Interview with The Lilac Hour

Interview with The Lilac Hour

Today, we sat down with The Lilac Hour to talk music they enjoy, music they wish they wrote and much more! Be sure to check out The Lilac Hour on Spotify below after the interview!


What is your inspiration to write your music? Is it your

We never start a song with a specific narrative, idea or image. I have no idea how people write lyrics first and put music to them afterwards. The chords, the riff or the melody always come first. The feel of the track is simply determined by my mood. If I’m angry, I’ll crank up the gain on my amp and thrash a riff out. If I’m feeling relaxed, I’ll strum some chords on the acoustic. The words will write themselves.
Our new track, “Call Me” (out Friday 22nd July), started off with a chilled chords progression and grew from there. The story it tells is totally made up and driven entirely by the music, but we think the lyrics fit really well.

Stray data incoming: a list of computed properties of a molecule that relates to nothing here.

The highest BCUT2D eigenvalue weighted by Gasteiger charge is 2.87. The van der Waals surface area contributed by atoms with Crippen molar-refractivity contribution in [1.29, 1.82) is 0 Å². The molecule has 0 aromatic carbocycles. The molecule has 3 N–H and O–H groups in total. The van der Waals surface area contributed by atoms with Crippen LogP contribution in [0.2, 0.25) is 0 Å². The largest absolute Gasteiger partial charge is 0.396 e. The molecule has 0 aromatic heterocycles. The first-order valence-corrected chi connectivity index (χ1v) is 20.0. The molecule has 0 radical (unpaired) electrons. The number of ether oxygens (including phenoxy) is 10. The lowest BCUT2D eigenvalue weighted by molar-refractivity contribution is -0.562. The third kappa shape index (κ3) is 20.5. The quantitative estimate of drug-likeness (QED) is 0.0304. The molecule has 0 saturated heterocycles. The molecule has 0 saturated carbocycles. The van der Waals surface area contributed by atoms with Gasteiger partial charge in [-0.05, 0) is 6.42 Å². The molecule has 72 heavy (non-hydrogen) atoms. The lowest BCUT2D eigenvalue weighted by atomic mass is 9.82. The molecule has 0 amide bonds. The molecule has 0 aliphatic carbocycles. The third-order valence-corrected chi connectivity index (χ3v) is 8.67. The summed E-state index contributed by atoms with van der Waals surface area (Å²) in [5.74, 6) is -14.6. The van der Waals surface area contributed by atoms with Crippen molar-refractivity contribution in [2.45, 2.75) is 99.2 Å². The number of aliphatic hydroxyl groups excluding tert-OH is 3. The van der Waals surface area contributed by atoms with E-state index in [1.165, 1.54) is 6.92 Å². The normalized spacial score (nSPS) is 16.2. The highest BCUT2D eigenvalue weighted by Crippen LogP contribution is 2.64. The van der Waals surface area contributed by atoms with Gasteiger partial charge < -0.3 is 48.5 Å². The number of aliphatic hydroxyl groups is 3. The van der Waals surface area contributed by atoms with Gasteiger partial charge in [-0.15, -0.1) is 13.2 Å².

What type of music did you listen to growing up?
I grew up listening to a very eclectic mix of music. One minute I’d be listening to Fleetwood Mac and ABBA with my mum, Stiff Little Fingers and Oasis with my dad the next. I therefore draw on rock elements like heavy guitars and riffs but also the kind of melodies you’d more often find in pop music. Have a look at our Spotify radio to see what I mean:

I also have a playlist dedicated to songs I wish I’d written. THere’s artists ranging from Elton John to Rage Against the MAchine on there. Check it out:
Is there someone you looked up as a hero?
Sounds a bit basic but I remember seeing the Green Day American idiot music video when I was 8 years old and thinking these guys with the black eyeliner and red tie are literally the coolest people on the planet. They’ve had a pretty serious decline since then but that’s what got me into rock music.
If you weren’t a musician, what would you be doing today?
I’ve already got a day job, but it’s only to pay for the music!!
What advice do you have for our fans out there that want to create
People who are critical of you doing something creative are only scared you’ll succeed.